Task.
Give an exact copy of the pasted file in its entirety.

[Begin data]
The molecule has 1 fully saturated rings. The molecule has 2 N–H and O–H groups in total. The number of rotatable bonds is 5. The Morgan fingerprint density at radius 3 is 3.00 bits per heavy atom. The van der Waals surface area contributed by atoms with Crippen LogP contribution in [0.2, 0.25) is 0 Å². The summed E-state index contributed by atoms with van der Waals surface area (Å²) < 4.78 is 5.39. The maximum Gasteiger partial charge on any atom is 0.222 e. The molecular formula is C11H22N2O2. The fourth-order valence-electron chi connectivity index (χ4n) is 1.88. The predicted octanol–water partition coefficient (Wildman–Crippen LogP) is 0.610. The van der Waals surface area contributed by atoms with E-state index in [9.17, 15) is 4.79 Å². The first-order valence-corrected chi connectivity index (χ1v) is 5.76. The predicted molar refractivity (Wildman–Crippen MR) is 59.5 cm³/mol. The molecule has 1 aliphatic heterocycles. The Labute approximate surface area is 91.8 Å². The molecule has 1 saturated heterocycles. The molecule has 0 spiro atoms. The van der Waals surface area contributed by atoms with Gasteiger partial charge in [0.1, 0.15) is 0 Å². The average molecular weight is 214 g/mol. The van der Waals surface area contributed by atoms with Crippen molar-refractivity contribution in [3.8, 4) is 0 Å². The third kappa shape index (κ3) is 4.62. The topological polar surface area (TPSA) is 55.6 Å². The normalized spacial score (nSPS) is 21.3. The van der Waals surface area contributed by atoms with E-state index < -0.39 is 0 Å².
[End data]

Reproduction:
The molecule has 1 fully saturated rings. The molecule has 2 N–H and O–H groups in total. The number of rotatable bonds is 5. The Morgan fingerprint density at radius 3 is 3.00 bits per heavy atom. The van der Waals surface area contributed by atoms with Crippen LogP contribution in [0.2, 0.25) is 0 Å². The summed E-state index contributed by atoms with van der Waals surface area (Å²) < 4.78 is 5.39. The maximum Gasteiger partial charge on any atom is 0.222 e. The molecular formula is C11H22N2O2. The fourth-order valence-electron chi connectivity index (χ4n) is 1.88. The predicted octanol–water partition coefficient (Wildman–Crippen LogP) is 0.610. The van der Waals surface area contributed by atoms with E-state index in [9.17, 15) is 4.79 Å². The first-order valence-corrected chi connectivity index (χ1v) is 5.76. The predicted molar refractivity (Wildman–Crippen MR) is 59.5 cm³/mol. The molecule has 1 aliphatic heterocycles. The Labute approximate surface area is 91.8 Å². The molecule has 1 saturated heterocycles. The molecule has 0 spiro atoms. The van der Waals surface area contributed by atoms with Gasteiger partial charge in [0.1, 0.15) is 0 Å². The average molecular weight is 214 g/mol. The van der Waals surface area contributed by atoms with Crippen molar-refractivity contribution in [3.8, 4) is 0 Å². The third kappa shape index (κ3) is 4.62. The topological polar surface area (TPSA) is 55.6 Å². The normalized spacial score (nSPS) is 21.3. The van der Waals surface area contributed by atoms with E-state index < -0.39 is 0 Å².